Now, with three teams at 2-2 heading into the final day of round-robin play, Group C stands to be one of Thursday’s more intriguing storylines. Can Turkey get its act together? Can New Zealand or Finland finish with a party-crashing flourish?
Hope you’ve been doing number-crunching exercises, because Group C is about to get downright honors calculus on us.
Omer Asik, Offensive Force
Some nights during the NBA season, you’re not 100 percent sure Omer Asik would be able to catch an entry pass if the ball were covered in rubber cement. For all of his defensive gifts, the newly minted New Orleans Pelicans center isn’t exactly Hakeem Olajuwon down on the block.
That's what makes Asik’s 22-point, eight-rebound performance Wednesday all the more impressive. Turkey needing every one of those buckets to escape an overtime scare from Finland, however, doesn’t exactly bode well for the men in red.
Without Hedo Turkoglu and Ersan Ilyasova at his side, Asik has emerged as Turkey’s unquestioned cornerstone.
And that’s exactly the problem. Without reliable perimeter scoring, Turkey is forced to rely on its sheer size and savvy saving the day. The results are about what you’d expect: a traditional international power exposing flaws that are sure to be exploited come tournament time.
Pelicans fans, meanwhile, are already drooling about Asik teaming with Anthony Davis to form one of the league’s most formidable front lines.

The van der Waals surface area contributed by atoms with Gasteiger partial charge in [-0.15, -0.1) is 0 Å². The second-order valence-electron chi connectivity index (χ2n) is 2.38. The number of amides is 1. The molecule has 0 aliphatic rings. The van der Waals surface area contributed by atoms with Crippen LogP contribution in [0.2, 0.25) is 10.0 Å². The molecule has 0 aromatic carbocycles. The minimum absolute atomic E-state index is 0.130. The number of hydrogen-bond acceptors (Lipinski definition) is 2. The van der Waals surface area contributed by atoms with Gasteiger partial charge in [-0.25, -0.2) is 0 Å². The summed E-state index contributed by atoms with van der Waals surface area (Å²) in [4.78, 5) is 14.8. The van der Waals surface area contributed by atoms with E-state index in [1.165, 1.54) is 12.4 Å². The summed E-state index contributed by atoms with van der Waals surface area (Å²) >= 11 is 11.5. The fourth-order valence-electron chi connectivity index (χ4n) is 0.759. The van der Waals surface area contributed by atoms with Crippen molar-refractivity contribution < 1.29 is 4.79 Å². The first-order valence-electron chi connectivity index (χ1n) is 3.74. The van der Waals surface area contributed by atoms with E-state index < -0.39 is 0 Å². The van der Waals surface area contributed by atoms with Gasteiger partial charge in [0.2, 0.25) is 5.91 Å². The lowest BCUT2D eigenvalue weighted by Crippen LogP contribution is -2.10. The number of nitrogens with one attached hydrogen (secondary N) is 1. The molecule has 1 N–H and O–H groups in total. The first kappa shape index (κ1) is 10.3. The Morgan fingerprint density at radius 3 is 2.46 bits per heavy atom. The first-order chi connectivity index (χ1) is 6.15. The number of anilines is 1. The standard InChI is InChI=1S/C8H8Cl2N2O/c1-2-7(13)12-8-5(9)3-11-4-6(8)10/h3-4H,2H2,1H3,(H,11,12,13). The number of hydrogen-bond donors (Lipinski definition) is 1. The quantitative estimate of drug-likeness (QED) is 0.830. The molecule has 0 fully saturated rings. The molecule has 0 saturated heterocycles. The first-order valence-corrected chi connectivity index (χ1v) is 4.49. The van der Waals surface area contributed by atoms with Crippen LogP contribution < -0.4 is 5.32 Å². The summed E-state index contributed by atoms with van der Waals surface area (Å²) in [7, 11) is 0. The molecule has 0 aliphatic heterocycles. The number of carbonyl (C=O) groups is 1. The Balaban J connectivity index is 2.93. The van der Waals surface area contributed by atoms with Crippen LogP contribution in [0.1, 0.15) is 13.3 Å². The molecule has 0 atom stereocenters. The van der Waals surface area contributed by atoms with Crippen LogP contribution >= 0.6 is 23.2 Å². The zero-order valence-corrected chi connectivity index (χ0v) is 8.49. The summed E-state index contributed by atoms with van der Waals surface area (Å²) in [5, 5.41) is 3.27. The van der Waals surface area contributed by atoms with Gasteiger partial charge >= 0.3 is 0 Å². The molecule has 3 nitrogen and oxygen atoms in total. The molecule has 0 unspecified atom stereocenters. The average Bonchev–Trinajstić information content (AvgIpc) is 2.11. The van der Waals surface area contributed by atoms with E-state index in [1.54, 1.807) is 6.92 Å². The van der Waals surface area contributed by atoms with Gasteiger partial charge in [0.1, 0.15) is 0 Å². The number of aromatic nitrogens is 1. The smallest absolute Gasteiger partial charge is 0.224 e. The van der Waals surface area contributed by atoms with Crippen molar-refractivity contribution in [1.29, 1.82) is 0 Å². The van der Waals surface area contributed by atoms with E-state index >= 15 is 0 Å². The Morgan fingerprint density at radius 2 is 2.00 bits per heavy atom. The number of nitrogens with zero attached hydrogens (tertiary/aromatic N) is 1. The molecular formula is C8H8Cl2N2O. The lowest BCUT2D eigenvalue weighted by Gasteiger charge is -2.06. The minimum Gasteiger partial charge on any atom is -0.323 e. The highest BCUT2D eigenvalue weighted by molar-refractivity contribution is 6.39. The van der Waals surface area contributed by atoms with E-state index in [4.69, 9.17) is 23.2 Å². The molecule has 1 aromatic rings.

It’s all about silver linings.
Lithuania Got the Dominating Performance It Needed
Twenty-four hours after dropping a seven-point squeaker to Australia, Lithuania rebounded like any team with serious designs on contending for gold should: by dismantling its next opponent.
Sadly, it was the winless South Koreans who got in the way of Lithuania’s rage machine Wednesday afternoon, resulting in a 79-49 throttling that saw the former once again assert its low-post presence.
Key to this equation are a pair of NBA up-and-comers: Toronto Raptors center Jonas Valanciunas and Houston Rockets big man Donatas Motiejunas, both of whom were picked as high-upside prospects in the 2011 draft.
The two combined for 30 points and 15 rebounds on a crisp 15-of-20 from the field, pacing a Lithuanian side that very nearly doubled up Korea on the boards (42 to 22).
While they remain a point behind Slovenia for top billing in Group D, Lithuania is much better constructed to make a run through the Round of 16.